The researchers who are currently working on the new generation of gears that makes the Internet turn have been on the job for years, but recently, corporate giants such as Microsoft and Apple have been forcing the integration of this new Internet technology in their products: IPv6, the protocol that has already started to power the next generation Internet.
For those of you who want to learn more about IPv6, the folks at ArsTechnica have just published an excellent guide covering the basics of the new protocol.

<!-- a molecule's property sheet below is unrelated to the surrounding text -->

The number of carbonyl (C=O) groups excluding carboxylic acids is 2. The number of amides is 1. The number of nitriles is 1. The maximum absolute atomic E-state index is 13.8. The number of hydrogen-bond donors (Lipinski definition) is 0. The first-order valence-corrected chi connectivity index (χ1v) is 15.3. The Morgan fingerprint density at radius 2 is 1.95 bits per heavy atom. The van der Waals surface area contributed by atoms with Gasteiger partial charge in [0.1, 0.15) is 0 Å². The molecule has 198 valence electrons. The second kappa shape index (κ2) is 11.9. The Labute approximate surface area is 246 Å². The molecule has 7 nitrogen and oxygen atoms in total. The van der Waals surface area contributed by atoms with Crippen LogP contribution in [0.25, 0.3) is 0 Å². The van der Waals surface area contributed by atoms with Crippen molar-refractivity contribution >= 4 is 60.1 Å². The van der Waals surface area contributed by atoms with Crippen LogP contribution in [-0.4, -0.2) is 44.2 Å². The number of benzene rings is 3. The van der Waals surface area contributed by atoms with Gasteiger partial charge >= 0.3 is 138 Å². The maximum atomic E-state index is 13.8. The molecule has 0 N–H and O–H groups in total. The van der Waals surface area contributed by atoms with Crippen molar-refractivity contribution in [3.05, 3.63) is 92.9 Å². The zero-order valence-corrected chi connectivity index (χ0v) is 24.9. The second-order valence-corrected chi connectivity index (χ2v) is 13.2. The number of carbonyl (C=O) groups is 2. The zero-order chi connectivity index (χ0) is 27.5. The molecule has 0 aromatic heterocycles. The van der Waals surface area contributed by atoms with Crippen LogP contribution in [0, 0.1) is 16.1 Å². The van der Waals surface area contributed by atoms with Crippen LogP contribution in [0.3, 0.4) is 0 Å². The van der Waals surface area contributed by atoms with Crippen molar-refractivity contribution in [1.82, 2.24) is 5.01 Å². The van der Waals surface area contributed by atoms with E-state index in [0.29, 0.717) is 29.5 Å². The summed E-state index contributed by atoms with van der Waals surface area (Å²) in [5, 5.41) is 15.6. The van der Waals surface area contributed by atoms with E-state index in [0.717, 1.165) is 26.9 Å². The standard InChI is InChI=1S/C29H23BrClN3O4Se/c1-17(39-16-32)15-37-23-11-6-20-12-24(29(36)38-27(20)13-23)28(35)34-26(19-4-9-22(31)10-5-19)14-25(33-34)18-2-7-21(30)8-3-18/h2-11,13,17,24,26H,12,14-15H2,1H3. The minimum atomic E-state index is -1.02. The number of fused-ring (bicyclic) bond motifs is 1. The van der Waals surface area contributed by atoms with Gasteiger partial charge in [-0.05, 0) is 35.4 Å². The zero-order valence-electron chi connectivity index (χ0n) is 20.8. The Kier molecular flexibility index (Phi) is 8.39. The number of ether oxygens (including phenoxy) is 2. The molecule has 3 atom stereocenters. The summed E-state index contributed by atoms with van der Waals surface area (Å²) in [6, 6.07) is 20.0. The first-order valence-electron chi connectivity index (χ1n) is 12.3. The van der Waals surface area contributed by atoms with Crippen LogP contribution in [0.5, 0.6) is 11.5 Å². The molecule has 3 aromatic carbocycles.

TCP/IP has served us well since it was born in 1981, but for some time now it has been clear that the IP part has a limitation that makes continued growth of the Internet for decades to come problematic. In order to accommodate a large number of hosts but not waste too much space in the IP packet on overhead, the TCP/IP designers settled on an address size of 32 bits. With 32 bits, it’s possible to express 4,294,967,296 different values. Over half a billion of those are unusable as addresses for various reasons, giving us a total of 3.7 billion possible addresses for hosts on the Internet. As of January 1, 2007, 2.4 billion of those were in (some kind of) use. 1.3 billion were still available and about 170 million new addresses are given out each year. So at this rate, 7.5 years from now, we’ll be clean out of IP addresses; faster if the number of addresses used per year goes up.